I try to find out whether the reporters will then be able to raise their hand and ask something spontaneous. He says no, and explains: “Bibi and Berlusconi have important messages to convey and this is, in fact, their shared platform for conveying them. To put a leader in an empty studio in front of a camera feels too totalitarian, so they build an event like this where they can go up on stage prepared and transmit in front of the cameras the messages on which they have decided to focus. These bilateral meetings always have the phase of the friendly slaps on the back, followed by the getting down to business, and then comes the phase I call the fax phase...” the man explained.

Netanyahu and Berlusconi go up on stage. They begin with their speeches and then take questions from reporters. It goes just like the man from the delegation explained. The messages are sharp and clear: The problem is not the settlements; the root of the conflict is the fact that the Palestinians refuse to recognize the existence of the Jewish state. What the countries of the world have to do is expose the true face of the Palestinians and force them to recognize Israel not only as just any country, but as a Jewish state.

Berlusconi, who had warmly complimented Netanyahu and Israel from the stage, nods every time he hears one of the messages, and from time to time − before Netanyahu issues some powerful statement, along the lines of the Arab spring turning into the Arab winter if Iran gets an atom bomb − he preempts it by a second and gestures toward Netanyahu like a magician finishing a particularly difficult trick and waiting for the cheers of the audience.

After the press conference, we go back to the hotel for an intimate briefing for Israeli political correspondents with the prime minister. Before we enter the hotel room where we are to meet Netanyahu, we undergo a thorough security check. They X-ray my bag three times. It has a small metal object that could be a weapon. After a long search of my bag, they discover it’s my laptop plug.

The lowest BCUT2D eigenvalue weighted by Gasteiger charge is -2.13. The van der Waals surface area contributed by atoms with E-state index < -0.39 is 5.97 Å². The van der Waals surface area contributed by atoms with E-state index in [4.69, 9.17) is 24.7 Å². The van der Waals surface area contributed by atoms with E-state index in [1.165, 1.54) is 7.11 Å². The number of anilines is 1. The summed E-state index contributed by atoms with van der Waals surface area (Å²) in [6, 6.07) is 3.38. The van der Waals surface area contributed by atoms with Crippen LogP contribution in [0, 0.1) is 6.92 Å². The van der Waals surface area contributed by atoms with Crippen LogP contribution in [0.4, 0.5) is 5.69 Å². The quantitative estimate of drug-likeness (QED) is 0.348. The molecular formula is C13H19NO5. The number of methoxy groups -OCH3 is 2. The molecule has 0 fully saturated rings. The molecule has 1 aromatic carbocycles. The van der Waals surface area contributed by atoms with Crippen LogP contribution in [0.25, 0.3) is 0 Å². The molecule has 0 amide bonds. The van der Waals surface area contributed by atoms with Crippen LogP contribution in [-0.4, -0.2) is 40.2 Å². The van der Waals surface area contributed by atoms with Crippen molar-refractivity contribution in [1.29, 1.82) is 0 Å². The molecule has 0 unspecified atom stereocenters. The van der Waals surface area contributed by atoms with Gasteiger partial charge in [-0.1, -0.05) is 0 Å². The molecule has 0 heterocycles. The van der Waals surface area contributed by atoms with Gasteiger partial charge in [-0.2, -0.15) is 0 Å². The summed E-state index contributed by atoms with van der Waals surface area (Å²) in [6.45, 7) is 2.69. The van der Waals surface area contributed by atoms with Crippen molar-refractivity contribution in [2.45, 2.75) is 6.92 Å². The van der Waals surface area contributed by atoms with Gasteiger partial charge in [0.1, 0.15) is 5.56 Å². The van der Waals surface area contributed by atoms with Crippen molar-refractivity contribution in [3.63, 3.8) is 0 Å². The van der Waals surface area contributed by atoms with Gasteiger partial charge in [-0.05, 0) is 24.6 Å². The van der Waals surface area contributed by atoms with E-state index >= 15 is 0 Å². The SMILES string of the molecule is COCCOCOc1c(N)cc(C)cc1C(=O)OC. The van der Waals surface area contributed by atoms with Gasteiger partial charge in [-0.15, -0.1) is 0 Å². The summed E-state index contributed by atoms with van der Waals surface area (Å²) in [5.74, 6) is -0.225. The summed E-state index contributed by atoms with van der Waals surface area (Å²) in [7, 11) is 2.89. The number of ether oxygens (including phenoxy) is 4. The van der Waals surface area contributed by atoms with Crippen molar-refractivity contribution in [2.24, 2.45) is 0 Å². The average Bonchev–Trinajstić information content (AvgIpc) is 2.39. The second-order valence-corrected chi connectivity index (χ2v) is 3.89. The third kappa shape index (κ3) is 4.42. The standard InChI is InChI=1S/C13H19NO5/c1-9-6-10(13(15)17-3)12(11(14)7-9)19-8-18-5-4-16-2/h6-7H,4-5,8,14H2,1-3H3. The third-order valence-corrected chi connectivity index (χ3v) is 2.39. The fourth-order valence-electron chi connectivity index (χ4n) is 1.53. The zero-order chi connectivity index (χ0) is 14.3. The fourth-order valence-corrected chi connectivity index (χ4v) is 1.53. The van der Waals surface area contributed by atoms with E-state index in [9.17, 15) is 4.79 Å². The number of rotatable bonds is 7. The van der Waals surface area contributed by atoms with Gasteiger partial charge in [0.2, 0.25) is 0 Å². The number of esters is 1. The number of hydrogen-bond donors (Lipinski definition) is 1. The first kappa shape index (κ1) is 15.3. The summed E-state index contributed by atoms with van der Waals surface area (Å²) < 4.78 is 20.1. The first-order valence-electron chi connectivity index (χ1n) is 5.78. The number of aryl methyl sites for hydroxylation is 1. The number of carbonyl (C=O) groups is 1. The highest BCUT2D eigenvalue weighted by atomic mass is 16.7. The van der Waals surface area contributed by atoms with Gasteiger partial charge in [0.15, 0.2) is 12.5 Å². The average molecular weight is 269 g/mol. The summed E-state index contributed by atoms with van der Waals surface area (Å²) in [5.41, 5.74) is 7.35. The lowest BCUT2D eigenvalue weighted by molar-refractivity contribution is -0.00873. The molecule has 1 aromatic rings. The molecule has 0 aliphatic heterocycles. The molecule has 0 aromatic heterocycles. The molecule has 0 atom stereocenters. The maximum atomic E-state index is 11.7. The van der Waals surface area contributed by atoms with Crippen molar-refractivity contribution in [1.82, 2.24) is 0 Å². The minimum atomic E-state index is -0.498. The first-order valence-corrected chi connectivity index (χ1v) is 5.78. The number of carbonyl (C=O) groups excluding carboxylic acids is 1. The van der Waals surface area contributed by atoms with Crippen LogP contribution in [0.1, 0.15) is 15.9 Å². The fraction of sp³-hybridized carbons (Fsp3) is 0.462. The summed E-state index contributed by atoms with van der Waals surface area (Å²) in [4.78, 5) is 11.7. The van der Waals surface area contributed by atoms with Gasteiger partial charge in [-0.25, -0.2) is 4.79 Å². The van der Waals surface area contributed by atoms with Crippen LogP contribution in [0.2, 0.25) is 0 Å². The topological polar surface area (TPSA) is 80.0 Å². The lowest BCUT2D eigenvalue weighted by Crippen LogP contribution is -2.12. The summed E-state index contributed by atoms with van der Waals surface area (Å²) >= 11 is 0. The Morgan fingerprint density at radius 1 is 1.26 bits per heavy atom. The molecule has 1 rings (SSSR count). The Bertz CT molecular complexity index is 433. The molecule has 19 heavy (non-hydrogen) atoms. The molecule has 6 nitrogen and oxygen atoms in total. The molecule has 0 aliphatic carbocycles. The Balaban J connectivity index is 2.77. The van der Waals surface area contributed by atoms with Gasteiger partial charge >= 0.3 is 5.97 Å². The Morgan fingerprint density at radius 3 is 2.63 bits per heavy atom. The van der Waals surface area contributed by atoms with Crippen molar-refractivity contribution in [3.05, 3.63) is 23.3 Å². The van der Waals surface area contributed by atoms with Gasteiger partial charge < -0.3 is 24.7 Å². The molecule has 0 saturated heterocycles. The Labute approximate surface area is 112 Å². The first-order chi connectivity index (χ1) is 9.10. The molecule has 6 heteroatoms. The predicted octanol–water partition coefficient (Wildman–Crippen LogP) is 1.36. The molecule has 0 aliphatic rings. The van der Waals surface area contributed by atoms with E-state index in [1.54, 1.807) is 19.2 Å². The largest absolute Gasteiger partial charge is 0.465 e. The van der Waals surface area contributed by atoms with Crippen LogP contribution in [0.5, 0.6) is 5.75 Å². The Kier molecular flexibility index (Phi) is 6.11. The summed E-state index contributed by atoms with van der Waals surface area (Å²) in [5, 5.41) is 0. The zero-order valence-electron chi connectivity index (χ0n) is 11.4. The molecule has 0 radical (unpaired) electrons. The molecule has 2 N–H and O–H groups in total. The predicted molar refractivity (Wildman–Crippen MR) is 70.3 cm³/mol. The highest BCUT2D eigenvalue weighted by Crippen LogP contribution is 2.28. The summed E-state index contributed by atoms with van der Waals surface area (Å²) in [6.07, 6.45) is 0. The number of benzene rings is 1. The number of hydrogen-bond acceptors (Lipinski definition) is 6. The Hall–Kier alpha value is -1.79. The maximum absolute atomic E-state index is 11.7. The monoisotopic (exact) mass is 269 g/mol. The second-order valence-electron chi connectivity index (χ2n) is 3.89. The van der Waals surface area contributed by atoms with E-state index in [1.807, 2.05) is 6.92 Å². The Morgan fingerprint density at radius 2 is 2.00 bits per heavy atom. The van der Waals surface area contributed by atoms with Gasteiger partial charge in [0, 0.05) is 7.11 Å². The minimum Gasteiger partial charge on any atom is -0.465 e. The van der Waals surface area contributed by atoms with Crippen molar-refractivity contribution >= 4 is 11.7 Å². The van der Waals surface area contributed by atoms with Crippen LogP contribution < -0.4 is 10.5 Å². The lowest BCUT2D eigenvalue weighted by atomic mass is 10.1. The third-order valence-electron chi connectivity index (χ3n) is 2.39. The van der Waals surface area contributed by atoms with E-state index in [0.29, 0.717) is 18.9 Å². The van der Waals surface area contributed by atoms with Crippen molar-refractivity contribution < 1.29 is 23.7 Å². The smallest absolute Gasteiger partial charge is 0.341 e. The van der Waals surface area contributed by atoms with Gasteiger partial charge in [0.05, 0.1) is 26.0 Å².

The Israeli journalists take their seats around the table and wait for the prime minister. One of them suggests not letting it run too long; if it finishes quick enough, there will be time for a little stroll around the Piazza Navona before the PM’s ‏(people use the Hebrew abbreviation PM a lot, with its vaguely military feel‏) junk heap of a plane takes us back to Israel.

Netanyahu’s team is very friendly and attentive. They agree that, at the end of the briefing, Tal will take my picture with Netanyahu at the request of the newspaper, even though photographers have been banned from the briefing and the shot had not been coordinated ahead of time

I try to take advantage of their willingness a bit more and ask if I can ask Netanyahu only two questions after the briefing ends. The spokesman wants to know ahead of time what questions I plan on asking. I’m not surprised. In the few hours I’ve spent here, I already realize that in a dialogue between a journalist and a prime minister who feels persecuted by the media, there is great fear of an inappropriate question, almost as if I had managed to get into the weapons room.

I present my question. It’s not too difficult, but it’s still one for which the answer is not the need to expose the true face of the Palestinian leadership or, alternatively, that the Iranian nuclear program is not only a danger to Israel but to the whole world.

The spokesman tells me we’ll see at the end of the briefing if there’s time. And although he is very nice, it’s still clear to both of us that it will not happen and I realize that if I’ve made up my mind to try to speak to Netanyahu and look like a fool, I will have to do it in front of all the other journalists.

Netanyahu comes in and the briefing begins calmly and with smiles. The reporters and Bibi complain about the plane. It’s too narrow and the seats don’t tilt back. They took it because Netanyahu had, in the past, been raked over the coals by the newspapers for being ostentatious and wasteful and here we see things come full circle like every good morality tale; the people who wrote about the wastefulness now feel how unpleasant this frugality is for their back. Afterward we talk a little about the Iranian threat and a bit about Syria and how the Italians know how to put on an event, and how in Israel it will take 200 years to learn.

The briefing is already drawing to a close and I half push in and stutter a question. I travel a lot in the world, I say, and hear a lot of people who talk about Israel. Some love it and some hate it. But they all describe Israel as bogged down and passive. The Palestinians can initiate a flotilla one day and a declaration to the United Nations on another, while Israel, it seems, has no plan and can only react.